SIP (Systematic Investment Plan)
It’s a question that vexes many mutual fund investors once they buy into the concept of investing through a Systematic Investment Plan (SIP): When you have a lump sum to invest, then over what period should you spread the SIP? Of course, for most SIP investments, the question does not arise. The most common type of SIP investment is a monthly one that goes out of a monthly income. This sort of SIP continues and is useful in a way to keep investing without bothering to actually take the time out and do it.
However, occasionally , the SIP investor gets a large sum of money at one go. It could be a bonus from a workplace, or it could be proceeds from the sale of some asset like real estate, or it could even be your retirement kitty which you need to spread and make it last for the rest of your life. Investing in an equity-backed mutual fund is the best way to get great returns over a long period like 5-7 years or more. However, over shorter periods, equity funds are dangerous. And when you invest at at a large sum at one shot, then the risk is the highest. If the markets turn turtle, you could lose 10, 20 or even higher percentage of your invested amount very quickly . Since the beginning of the Sensex in April 1979, of the almost 13,900 possible six month periods, as many as 2,269 yielded a loss worse than 20%. If you just happened to catch a period like that at the beginning, then you would lose a large chunk of your capital right before it even starts growing. In theory , eventually recover, but in practice you would probably panic and pull out your money , making your loss permanent.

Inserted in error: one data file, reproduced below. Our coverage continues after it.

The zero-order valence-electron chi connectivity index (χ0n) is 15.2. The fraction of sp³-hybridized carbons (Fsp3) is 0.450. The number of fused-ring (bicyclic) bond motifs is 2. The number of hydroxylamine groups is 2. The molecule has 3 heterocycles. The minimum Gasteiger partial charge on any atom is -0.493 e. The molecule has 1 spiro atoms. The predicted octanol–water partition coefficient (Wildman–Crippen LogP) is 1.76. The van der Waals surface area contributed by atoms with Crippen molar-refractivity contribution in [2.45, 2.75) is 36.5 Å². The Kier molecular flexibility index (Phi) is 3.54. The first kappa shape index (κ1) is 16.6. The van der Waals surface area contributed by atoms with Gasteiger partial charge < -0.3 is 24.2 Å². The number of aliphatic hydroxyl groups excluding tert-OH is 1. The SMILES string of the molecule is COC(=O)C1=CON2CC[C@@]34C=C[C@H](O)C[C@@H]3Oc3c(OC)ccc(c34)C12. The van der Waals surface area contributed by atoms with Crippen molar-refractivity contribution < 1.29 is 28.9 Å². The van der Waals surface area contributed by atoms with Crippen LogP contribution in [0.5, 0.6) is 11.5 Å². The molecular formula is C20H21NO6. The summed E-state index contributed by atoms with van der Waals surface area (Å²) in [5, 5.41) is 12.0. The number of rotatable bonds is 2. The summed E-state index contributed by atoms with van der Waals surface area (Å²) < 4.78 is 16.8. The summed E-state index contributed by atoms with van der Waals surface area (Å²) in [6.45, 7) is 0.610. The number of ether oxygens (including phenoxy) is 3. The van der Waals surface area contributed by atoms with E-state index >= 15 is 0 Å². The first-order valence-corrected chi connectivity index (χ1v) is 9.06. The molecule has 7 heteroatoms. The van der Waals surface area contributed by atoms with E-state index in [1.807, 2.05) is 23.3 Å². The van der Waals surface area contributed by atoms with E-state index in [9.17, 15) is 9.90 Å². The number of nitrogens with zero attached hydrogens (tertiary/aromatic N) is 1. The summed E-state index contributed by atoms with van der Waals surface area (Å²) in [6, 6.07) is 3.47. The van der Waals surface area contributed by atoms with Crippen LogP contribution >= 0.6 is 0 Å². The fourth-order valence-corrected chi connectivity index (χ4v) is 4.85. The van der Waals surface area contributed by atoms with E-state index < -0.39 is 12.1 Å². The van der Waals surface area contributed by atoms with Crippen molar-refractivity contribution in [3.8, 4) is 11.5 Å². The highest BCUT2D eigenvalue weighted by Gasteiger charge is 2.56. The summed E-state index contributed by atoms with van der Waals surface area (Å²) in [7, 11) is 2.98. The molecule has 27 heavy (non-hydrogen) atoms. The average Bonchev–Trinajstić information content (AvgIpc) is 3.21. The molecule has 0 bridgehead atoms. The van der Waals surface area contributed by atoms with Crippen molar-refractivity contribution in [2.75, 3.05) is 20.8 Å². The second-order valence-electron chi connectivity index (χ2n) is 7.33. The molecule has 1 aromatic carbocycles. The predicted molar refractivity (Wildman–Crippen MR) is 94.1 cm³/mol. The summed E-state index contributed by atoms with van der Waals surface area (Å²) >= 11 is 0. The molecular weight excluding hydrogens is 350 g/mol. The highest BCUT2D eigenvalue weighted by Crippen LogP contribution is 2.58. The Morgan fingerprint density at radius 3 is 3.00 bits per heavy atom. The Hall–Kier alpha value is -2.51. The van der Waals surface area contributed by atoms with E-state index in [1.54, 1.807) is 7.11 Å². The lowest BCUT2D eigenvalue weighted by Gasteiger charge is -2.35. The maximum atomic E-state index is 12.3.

The antidote to this is a Systematic Investment Plan. Spread your investment at a monthly periodicity over a certain period. Your entry price will be averaged out and you will be saved from the risk of a sudden decline. Moreover, you will end up buying more units of the fund when the markets are lower, which will enhance the returns you will get. That is of course, the standard set of advantages that a SIP has. However, the vexing question is, what is this ‘certain period’? Is it six months? One year? Two years? Or even longer? There are arguments for and against.
Read More at: How long should you run an SIP?